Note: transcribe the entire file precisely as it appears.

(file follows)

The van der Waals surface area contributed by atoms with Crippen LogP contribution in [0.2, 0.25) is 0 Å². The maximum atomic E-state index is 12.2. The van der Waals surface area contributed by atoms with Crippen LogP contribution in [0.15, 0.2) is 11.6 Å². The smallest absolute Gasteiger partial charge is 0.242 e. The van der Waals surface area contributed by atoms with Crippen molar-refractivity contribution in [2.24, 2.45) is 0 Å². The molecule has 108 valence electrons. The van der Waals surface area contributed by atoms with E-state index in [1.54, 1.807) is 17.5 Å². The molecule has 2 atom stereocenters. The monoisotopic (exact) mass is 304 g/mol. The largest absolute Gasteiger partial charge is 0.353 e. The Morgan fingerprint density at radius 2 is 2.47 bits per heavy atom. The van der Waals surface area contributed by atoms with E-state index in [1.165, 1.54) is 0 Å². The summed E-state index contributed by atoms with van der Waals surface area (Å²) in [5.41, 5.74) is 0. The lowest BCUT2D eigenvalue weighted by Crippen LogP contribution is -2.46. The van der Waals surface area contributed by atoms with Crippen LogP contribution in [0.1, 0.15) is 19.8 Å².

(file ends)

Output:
The van der Waals surface area contributed by atoms with Crippen LogP contribution in [0.2, 0.25) is 0 Å². The maximum atomic E-state index is 12.2. The van der Waals surface area contributed by atoms with Crippen LogP contribution in [0.15, 0.2) is 11.6 Å². The smallest absolute Gasteiger partial charge is 0.242 e. The van der Waals surface area contributed by atoms with Crippen molar-refractivity contribution in [2.24, 2.45) is 0 Å². The molecule has 108 valence electrons. The van der Waals surface area contributed by atoms with E-state index in [1.54, 1.807) is 17.5 Å². The molecule has 2 atom stereocenters. The monoisotopic (exact) mass is 304 g/mol. The largest absolute Gasteiger partial charge is 0.353 e. The Morgan fingerprint density at radius 2 is 2.47 bits per heavy atom. The van der Waals surface area contributed by atoms with E-state index in [1.165, 1.54) is 0 Å². The summed E-state index contributed by atoms with van der Waals surface area (Å²) in [5.41, 5.74) is 0. The lowest BCUT2D eigenvalue weighted by Crippen LogP contribution is -2.46. The van der Waals surface area contributed by atoms with Crippen LogP contribution in [0.1, 0.15) is 19.8 Å².